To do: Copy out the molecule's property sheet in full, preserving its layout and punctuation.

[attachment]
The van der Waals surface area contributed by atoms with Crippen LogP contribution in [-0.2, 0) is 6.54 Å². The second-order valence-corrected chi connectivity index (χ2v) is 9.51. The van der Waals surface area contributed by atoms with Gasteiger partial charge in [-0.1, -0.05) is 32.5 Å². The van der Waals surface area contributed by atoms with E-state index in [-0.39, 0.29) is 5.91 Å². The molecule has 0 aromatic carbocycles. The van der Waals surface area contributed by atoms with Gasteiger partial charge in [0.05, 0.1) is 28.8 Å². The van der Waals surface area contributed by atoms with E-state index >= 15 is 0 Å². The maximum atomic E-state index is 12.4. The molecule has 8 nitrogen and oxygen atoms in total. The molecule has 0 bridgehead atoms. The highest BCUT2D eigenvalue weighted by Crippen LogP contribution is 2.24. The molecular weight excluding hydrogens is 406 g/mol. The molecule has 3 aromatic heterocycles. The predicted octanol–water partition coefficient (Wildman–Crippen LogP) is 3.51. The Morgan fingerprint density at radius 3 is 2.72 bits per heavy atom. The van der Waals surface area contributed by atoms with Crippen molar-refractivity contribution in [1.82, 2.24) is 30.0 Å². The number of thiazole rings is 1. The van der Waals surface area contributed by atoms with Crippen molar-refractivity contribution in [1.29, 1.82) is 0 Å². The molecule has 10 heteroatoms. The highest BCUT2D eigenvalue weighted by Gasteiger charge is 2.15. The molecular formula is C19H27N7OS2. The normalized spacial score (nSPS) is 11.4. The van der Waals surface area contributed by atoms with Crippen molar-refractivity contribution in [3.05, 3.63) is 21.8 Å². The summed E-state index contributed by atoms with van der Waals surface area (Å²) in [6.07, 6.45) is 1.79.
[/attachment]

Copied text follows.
The van der Waals surface area contributed by atoms with Crippen LogP contribution in [-0.2, 0) is 6.54 Å². The second-order valence-corrected chi connectivity index (χ2v) is 9.51. The van der Waals surface area contributed by atoms with Gasteiger partial charge in [-0.1, -0.05) is 32.5 Å². The van der Waals surface area contributed by atoms with E-state index in [-0.39, 0.29) is 5.91 Å². The molecule has 0 aromatic carbocycles. The van der Waals surface area contributed by atoms with Gasteiger partial charge in [0.05, 0.1) is 28.8 Å². The van der Waals surface area contributed by atoms with E-state index >= 15 is 0 Å². The maximum atomic E-state index is 12.4. The molecule has 8 nitrogen and oxygen atoms in total. The molecule has 0 bridgehead atoms. The highest BCUT2D eigenvalue weighted by Crippen LogP contribution is 2.24. The molecular weight excluding hydrogens is 406 g/mol. The molecule has 3 aromatic heterocycles. The predicted octanol–water partition coefficient (Wildman–Crippen LogP) is 3.51. The Morgan fingerprint density at radius 3 is 2.72 bits per heavy atom. The van der Waals surface area contributed by atoms with Crippen molar-refractivity contribution in [1.82, 2.24) is 30.0 Å². The number of thiazole rings is 1. The van der Waals surface area contributed by atoms with Crippen molar-refractivity contribution in [1.29, 1.82) is 0 Å². The molecule has 10 heteroatoms. The highest BCUT2D eigenvalue weighted by Gasteiger charge is 2.15. The molecular formula is C19H27N7OS2. The normalized spacial score (nSPS) is 11.4. The van der Waals surface area contributed by atoms with Crippen molar-refractivity contribution in [3.05, 3.63) is 21.8 Å². The summed E-state index contributed by atoms with van der Waals surface area (Å²) in [6.07, 6.45) is 1.79.